I have now been well and truly blooded in the deep-immersion technique of returning to surgery, feet first, into the deep end. In fact, I exaggerate. It felt, for the months leading up to this entry, that it would be extremely deep and extremely bloody, but this is not a war zone. The denizens of my particular corner of the city seem to be maintaining a truce in the gun and stabbing battles that can so excite those of us employed to clean up afterwards. Either that, or they have got better at finishing off their victims, and bypassed us altogether for the more direct line to the morgue. My nights have involved so far the usual grist to the surgical mill of appendices inflamed and not inflamed along with abscesses - hundreds of years of lancing the spectacular things. One has to treasure the operations that necessarily bring you thanks. Most of our interventions hurt and need explaining. However there are a few that bring instant relief: relieving your buttock abscess of an acre of pus; catheterising a man in acute retention of urine, though messy and now, one would hope, rather below me after years of it. All lead to effusive gratitude. Of course, now that they have deprived our wards of all doctors except me, I will again be catheterizing when it is beyond the capabilities of the excellent, yet often hassled nurses (now "clinical site managers").
So this is what has changed: as a houseman, now 13 years ago (wince), I was the sole mistress of the wards. In charge at night of all wards and all admissions with only some tetchy and off-putting seniors to call and woe betide if my story wasn't good, and my investigations done. As an SHO, the next level up in the recently-replaced system, the housemen began to be put to bed and once again, I was the doctor in charge at night. Going round, sorting out the serious and the bog-standard annoying. Admitting and sitting on those not serious enough to wake my tetchy and demanding senior about.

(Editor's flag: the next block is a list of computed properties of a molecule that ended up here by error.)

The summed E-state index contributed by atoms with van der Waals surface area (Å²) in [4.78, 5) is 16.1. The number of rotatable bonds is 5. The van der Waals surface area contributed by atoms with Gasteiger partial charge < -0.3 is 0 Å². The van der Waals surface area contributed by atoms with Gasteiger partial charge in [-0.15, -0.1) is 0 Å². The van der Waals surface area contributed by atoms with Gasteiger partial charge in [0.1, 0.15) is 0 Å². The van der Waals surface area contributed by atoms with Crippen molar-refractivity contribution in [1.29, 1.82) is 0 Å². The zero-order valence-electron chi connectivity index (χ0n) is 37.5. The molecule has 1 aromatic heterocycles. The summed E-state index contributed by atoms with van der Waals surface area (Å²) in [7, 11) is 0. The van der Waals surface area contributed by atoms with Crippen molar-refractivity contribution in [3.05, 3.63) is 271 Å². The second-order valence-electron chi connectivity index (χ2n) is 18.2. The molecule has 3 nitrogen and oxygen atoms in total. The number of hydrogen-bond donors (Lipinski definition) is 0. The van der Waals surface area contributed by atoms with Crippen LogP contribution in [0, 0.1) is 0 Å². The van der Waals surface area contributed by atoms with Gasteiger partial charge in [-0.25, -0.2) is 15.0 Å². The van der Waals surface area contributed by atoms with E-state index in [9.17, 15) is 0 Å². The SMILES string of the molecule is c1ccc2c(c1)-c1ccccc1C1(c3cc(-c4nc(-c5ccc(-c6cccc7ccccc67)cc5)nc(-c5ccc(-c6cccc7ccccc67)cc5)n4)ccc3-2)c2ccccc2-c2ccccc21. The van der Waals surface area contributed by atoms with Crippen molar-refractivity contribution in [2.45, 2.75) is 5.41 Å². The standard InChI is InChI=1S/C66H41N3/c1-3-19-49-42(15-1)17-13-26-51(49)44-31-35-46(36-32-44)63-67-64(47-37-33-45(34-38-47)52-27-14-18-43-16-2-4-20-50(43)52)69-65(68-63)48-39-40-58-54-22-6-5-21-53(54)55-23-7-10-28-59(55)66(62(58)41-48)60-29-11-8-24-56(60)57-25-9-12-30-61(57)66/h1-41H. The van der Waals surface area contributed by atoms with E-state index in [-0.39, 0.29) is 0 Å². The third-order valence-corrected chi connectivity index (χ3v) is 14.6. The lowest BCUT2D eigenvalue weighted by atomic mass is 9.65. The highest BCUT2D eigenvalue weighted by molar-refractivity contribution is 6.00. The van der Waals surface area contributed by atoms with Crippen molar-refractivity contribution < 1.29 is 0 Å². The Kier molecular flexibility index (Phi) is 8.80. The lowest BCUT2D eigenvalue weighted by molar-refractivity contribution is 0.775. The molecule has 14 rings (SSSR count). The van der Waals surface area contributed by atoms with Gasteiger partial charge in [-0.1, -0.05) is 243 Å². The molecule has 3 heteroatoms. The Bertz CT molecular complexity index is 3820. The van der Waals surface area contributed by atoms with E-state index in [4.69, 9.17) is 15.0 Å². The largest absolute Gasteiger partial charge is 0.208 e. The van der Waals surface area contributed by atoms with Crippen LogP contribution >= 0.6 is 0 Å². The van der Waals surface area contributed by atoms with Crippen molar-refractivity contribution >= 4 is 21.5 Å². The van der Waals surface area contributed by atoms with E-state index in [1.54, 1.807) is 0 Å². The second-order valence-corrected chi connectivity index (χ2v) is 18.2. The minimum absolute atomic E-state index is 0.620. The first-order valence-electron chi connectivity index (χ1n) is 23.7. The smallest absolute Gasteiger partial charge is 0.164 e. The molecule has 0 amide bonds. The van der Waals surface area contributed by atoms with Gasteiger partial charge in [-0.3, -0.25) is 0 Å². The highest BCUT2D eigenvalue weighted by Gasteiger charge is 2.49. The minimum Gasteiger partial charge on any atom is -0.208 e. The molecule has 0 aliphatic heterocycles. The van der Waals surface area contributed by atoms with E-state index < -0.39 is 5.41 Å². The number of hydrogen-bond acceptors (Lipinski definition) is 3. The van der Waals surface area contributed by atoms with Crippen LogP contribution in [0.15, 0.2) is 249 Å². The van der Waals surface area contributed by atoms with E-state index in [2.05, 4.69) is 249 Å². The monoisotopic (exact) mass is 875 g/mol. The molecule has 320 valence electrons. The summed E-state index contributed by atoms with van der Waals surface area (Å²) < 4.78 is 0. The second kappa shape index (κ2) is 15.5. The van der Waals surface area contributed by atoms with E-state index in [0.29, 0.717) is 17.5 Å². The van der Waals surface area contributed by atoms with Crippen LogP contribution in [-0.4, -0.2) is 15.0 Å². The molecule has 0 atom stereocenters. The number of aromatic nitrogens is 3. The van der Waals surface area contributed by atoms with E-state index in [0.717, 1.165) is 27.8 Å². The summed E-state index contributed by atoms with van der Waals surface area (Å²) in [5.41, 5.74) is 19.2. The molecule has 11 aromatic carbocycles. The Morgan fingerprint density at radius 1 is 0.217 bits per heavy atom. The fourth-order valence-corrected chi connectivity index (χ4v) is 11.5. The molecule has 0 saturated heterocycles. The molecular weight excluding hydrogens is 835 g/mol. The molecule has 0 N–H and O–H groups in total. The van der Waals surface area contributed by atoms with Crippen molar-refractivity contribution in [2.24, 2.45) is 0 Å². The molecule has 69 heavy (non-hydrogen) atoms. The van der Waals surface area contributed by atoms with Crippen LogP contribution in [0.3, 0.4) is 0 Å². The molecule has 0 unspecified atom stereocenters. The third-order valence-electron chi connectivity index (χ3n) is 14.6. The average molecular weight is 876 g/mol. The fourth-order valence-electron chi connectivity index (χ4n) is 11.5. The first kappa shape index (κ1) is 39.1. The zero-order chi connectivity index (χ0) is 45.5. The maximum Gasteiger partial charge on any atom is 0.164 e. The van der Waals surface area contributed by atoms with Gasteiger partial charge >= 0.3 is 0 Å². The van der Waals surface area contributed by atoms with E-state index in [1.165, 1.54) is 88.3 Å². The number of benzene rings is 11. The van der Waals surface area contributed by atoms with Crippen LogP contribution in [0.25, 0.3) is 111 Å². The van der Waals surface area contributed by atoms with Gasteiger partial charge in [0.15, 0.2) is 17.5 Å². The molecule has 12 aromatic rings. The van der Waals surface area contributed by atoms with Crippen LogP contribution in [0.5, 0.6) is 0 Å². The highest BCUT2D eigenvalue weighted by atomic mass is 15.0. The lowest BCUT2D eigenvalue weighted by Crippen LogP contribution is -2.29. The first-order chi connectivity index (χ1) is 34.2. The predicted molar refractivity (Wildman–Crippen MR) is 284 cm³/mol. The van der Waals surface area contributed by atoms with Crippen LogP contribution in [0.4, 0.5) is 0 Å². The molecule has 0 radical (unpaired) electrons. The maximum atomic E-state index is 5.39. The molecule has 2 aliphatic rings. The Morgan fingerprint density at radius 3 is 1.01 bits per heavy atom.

I now return to active service, only to find that the SHOs, too, are in bed now. At the elevated role of Registrar, I would, once have been the tetchy one in bed but am now wandering around the wards keen to find someone to incise and drain or laparotomise to give me an excuse to avoid the drudgery they are so keen to thrust upon me.
It makes me worry slightly about the next leap up, should I make it thus far: the ultimate goal of consultant, the "attending" of the US hierarchy. When we started, they were noble figures, rarely glimpsed and obsequiously bowed-before. The yearly party hosted by them at their pads were more a chance to show off the prizes of sticking the middle years - swimming pool, racing cars, luxurious space and wine. It was supposed to be your inspiration. The standards have been slipping recently, one must admit. More likely a semi in Muswell Hill than Hampstead splendour. But now, having worked this system and expected their last twenty years to be of semi-retired elective advice as the generation before them, they are in supervising a rusty surgical girl sharpening up her knives for a measly little appendix.
What's come back? Oh the tying of knots, the laying on of hands. What's decayed? Memory, my once ace card, now a little frayed at the edges; non-surgical know-how. My, how it's moved on in my absence!
Part 2: But what about the kids?